soricomorpha

2

The Hispaniolan Solenodon: one of the world’s weirdest mammals  

Commonly known as Hispaniolan Solenodon and Haitian Solenodon, Solenodon paradoxus (Soricomorpha - Solenodontidae) is one of these ‘last survivors’, and perhaps one of the evolutionary distinct mammals in existence today. 

It has several unusual features that make it truly unique, one of them is a venomous bite, yes, It is one of only a few species of mammal capable of producing toxic saliva, and the venom is delivered in a manner more common amongst reptiles, through special grooves in its second incisors (Solenodon literally means ‘slotted-tooth’). Add a goat-like musk scent, and a long snout with a ball-and-socket joint allowing an extreme range of movement, and the Hispaniolan Solenodon shapes up to be something of an oddity.

Locals in The Hispaniola claim that solenodons never run in a straight line, and that it grunts like a pig and calls like a bird. Perhaps the weirdest feature of the solenodon is how the females suckle their young - two elongated teats, located almost directly in the groin area of the animal, something found in no other known mammal, existing or fossilized.

This amazing species is endemic to Hispaniola (Haiti and Dominican Republic), and is regarded as Endangered on the IUCN Red List.

References: [1] - [2] - [3] - [4]

Photo credits: [Top: ©Jorge Brocca | Locality: Dominican Republic, 2009] - [Bottom: ©Durrell Wildlife Conservation Trust-Darwin Initiative (CC BY-NC-SA 2.0) | Locality: Dominican Republic, 2009] 

Here you can watch a video of this amazing creature.

Crocidura suaveolens or Crocidura russula | ©Matthieu Berroneau   (Gironde, France)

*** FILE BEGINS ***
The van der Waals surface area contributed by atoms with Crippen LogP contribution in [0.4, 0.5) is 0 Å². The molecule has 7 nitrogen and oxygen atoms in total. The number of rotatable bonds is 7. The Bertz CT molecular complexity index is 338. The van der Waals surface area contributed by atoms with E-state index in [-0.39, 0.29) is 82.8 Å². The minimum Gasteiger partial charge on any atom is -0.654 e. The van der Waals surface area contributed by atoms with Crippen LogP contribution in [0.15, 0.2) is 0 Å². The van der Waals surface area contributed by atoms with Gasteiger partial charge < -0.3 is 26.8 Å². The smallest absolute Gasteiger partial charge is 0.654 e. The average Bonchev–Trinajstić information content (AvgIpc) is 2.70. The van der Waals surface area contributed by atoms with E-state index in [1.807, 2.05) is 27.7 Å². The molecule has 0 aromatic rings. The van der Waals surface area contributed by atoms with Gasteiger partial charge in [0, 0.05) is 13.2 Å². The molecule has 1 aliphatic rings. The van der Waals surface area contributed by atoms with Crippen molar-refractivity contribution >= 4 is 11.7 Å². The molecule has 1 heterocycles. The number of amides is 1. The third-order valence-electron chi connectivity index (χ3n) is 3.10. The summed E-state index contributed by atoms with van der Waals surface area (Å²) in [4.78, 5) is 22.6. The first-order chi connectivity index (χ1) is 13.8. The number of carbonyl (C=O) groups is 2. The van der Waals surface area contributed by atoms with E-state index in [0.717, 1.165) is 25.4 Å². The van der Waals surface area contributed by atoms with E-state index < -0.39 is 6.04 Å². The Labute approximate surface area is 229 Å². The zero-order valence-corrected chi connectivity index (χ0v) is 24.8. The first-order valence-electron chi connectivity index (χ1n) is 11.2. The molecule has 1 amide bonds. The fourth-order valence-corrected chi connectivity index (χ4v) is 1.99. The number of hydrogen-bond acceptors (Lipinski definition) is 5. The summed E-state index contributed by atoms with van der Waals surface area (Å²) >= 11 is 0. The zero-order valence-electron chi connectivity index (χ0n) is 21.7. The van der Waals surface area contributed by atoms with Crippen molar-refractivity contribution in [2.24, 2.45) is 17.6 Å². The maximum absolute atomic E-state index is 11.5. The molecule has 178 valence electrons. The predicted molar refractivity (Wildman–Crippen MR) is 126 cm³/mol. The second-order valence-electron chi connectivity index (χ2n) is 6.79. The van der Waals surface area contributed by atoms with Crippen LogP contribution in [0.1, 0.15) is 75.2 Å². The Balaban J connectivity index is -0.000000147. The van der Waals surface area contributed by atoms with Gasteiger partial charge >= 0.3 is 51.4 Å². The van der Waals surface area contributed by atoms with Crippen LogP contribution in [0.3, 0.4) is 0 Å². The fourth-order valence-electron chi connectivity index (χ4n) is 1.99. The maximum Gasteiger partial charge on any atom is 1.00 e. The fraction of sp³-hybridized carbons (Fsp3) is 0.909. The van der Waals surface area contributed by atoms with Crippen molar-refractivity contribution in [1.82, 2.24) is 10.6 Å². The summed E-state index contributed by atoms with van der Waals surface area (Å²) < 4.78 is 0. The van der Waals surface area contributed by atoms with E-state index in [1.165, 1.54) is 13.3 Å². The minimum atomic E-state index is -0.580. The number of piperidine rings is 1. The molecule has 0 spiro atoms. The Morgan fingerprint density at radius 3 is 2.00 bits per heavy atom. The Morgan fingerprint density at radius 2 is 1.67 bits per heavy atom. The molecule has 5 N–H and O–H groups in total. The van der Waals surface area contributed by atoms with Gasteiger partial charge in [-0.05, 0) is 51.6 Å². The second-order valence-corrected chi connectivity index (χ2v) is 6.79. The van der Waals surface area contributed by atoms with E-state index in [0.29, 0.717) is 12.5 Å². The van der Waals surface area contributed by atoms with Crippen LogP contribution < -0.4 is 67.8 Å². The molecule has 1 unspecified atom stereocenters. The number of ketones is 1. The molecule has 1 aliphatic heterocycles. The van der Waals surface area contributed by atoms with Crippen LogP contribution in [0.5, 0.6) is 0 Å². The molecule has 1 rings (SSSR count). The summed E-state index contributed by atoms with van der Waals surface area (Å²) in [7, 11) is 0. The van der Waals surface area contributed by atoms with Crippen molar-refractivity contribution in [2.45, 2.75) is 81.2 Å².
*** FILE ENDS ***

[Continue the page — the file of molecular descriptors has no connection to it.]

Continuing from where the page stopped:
The genus Crocidura (Soricomorpha - Soricidae) is one of nine genera of the shrew subfamily Crocidurinae. Members of the genus are commonly called White-toothed shrews or Musk shrews, although both also apply to all of the species in the subfamily. With 182 species, Crocidura contains the largest number of species of any mammal genus [source].

Made with Flickr

The northern short-tailed shrew (Blarina brevicauda) is a species of red-toothed shrew of the family Soricidae native to northeastern America and the eastern half of southern Canada. They prefer forests and grasslands that provide cover for them and a steady supply of water, as they can dehydrate quickly. They spend most of their days underground resting in nests lined with plant matter and often times the fur of meadow voles, with short bouts of activity for hunting.

These shrews are mostly insectivores, but will eat seeds and fungus as well as small vertebrates, including other shrews, mice, and salamanders. These shrews eat three times their weight a day, and increase their consumption 43% during the winter in order to maintain body heat. They are well known for being one of the only venomous mammals, with venom that is produced in submaxillary glands and paralyzes prey, and is able to kill small animals larger than itself. The venomous saliva travels into prey through the groove formed by its incisors meeting. It’s mostly harmless to humans, except that it makes their bites much more painful.

Northern short-tailed shrews have poor senses of smell and sight, thought to only be able to detect levels of light with their rudimentary eyes. They make up for this with a very sensitive sense of touch.

They breed from March to September, with males courting females with clicking noises. The pair will become locked together during copulation and the female will simply drag the male along the ground by his genitals. Two litters of four to seven young are typical within a breeding season, with the first litter usually reaching sexual maturity in enough to time to have their own litters before the breeding season they born in ends.